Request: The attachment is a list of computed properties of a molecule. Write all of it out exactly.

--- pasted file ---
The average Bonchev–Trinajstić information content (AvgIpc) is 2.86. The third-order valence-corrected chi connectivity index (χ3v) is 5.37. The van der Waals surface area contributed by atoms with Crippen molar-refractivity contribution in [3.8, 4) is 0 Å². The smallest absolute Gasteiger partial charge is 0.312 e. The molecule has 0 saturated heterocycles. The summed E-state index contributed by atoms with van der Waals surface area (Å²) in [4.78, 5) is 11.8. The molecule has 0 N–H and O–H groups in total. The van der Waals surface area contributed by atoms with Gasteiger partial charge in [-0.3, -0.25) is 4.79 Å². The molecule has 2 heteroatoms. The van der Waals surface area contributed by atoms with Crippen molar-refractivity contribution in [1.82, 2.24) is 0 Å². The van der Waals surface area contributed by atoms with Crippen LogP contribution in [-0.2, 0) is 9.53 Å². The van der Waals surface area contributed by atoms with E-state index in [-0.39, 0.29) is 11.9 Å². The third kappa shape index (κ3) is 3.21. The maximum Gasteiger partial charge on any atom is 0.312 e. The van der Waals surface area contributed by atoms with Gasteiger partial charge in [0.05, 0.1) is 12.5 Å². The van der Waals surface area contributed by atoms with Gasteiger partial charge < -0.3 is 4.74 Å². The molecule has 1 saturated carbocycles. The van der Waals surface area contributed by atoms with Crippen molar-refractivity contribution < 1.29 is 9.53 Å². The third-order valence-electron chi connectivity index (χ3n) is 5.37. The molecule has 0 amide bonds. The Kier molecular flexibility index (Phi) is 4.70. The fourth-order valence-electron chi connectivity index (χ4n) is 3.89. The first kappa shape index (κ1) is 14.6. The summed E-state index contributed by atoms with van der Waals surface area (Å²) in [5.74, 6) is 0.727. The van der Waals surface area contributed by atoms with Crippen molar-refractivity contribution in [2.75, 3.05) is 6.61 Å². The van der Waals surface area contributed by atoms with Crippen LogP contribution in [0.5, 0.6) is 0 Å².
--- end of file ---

The average Bonchev–Trinajstić information content (AvgIpc) is 2.86. The third-order valence-corrected chi connectivity index (χ3v) is 5.37. The van der Waals surface area contributed by atoms with Crippen molar-refractivity contribution in [3.8, 4) is 0 Å². The smallest absolute Gasteiger partial charge is 0.312 e. The molecule has 0 saturated heterocycles. The summed E-state index contributed by atoms with van der Waals surface area (Å²) in [4.78, 5) is 11.8. The molecule has 0 N–H and O–H groups in total. The van der Waals surface area contributed by atoms with Gasteiger partial charge in [-0.3, -0.25) is 4.79 Å². The molecule has 2 heteroatoms. The van der Waals surface area contributed by atoms with Crippen molar-refractivity contribution in [1.82, 2.24) is 0 Å². The van der Waals surface area contributed by atoms with Crippen LogP contribution in [-0.2, 0) is 9.53 Å². The van der Waals surface area contributed by atoms with E-state index in [-0.39, 0.29) is 11.9 Å². The third kappa shape index (κ3) is 3.21. The maximum Gasteiger partial charge on any atom is 0.312 e. The van der Waals surface area contributed by atoms with Gasteiger partial charge in [0.05, 0.1) is 12.5 Å². The van der Waals surface area contributed by atoms with Gasteiger partial charge < -0.3 is 4.74 Å². The molecule has 1 saturated carbocycles. The van der Waals surface area contributed by atoms with Crippen molar-refractivity contribution < 1.29 is 9.53 Å². The third-order valence-electron chi connectivity index (χ3n) is 5.37. The molecule has 0 amide bonds. The Kier molecular flexibility index (Phi) is 4.70. The fourth-order valence-electron chi connectivity index (χ4n) is 3.89. The first kappa shape index (κ1) is 14.6. The summed E-state index contributed by atoms with van der Waals surface area (Å²) in [5.74, 6) is 0.727. The van der Waals surface area contributed by atoms with Crippen molar-refractivity contribution in [2.75, 3.05) is 6.61 Å². The van der Waals surface area contributed by atoms with Crippen LogP contribution in [0.5, 0.6) is 0 Å².